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  1. #1
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    Ceramic Coating water spots

    Hey all, bit of a detailing newbie here. I was about ready to begin polishing/prepping my month old Tesla Model 3 and DIY ceramic coating before I read that water spotting on ceramic coating being an issue and the only way to remove it being polishing again. Is this truly an issue? I live in a townhouse where the sprinklers sometimes hit my car in the middle of the night and I am afraid of water spotting.

    im thinking I may just try a sealant instead of something that isn’t so permanent. Thoughts?

  2. #2
    Director of Training Mike Phillips's Avatar
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    Re: Ceramic Coating water spots

    Quote Originally Posted by brunoranger View Post

    Hey all, bit of a detailing newbie here. I was about ready to begin polishing/prepping my month old Tesla Model 3 and DIY ceramic coating before I read that water spotting on ceramic coating being an issue and the only way to remove it being polishing again. Is this truly an issue?

    I live in a townhouse where the sprinklers sometimes hit my car in the middle of the night and I am afraid of water spotting.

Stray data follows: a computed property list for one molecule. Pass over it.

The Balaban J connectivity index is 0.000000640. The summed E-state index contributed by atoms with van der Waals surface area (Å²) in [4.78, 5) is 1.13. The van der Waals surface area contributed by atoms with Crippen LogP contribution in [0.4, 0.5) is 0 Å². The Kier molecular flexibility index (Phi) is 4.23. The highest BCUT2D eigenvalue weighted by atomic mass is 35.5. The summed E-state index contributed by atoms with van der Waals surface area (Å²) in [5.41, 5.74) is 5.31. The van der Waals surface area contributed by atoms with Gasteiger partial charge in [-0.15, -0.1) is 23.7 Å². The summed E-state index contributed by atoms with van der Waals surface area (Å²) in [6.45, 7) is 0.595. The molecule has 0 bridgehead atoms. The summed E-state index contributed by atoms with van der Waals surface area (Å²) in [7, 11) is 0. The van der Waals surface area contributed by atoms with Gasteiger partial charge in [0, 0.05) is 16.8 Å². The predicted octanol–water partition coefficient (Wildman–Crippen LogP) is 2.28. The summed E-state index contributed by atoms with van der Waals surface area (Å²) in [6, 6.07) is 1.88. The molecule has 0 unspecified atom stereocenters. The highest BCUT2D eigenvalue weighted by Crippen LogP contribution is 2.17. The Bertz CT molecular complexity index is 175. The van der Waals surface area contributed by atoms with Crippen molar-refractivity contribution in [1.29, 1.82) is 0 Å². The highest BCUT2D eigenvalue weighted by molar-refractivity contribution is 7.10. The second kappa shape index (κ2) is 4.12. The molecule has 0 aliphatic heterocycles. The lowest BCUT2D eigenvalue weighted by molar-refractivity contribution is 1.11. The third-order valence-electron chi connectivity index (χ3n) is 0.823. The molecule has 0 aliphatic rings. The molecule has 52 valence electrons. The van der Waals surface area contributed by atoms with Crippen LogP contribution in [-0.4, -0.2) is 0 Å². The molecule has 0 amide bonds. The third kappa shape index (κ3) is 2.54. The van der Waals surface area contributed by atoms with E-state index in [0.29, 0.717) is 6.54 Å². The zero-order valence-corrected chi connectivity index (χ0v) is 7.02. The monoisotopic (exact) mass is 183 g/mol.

im thinking I may just try a sealant instead of something that isn’t so permanent.

    Thoughts?

    Water spots can be an issue with any product, wax, sealant or coating.

    When water spots do cause a problem, like a Type II Water Spot, (that's an etching crater in the paint), or even just imprint rings in the coating and the paint, then I always have to stop and think... and then ask myself...


    What the heck is in the water that is so corrosive?



    Out of the three options I would say a quality ceramic coating will be your best bet to protect against any type of water spotting issue. If after you apply the coating you do end up with water spots you can always re-polish the car or the affected panels and then moving forward switch to a different LSP.


    If sprinkler water spots are always going to be a problem then consider keeping it simply. Get a great one-step cleaner/wax and detail your car with this and then "maintain" the paint with this.


    KISS - Keep it Simple Simon



    Mike Phillips
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  4. #3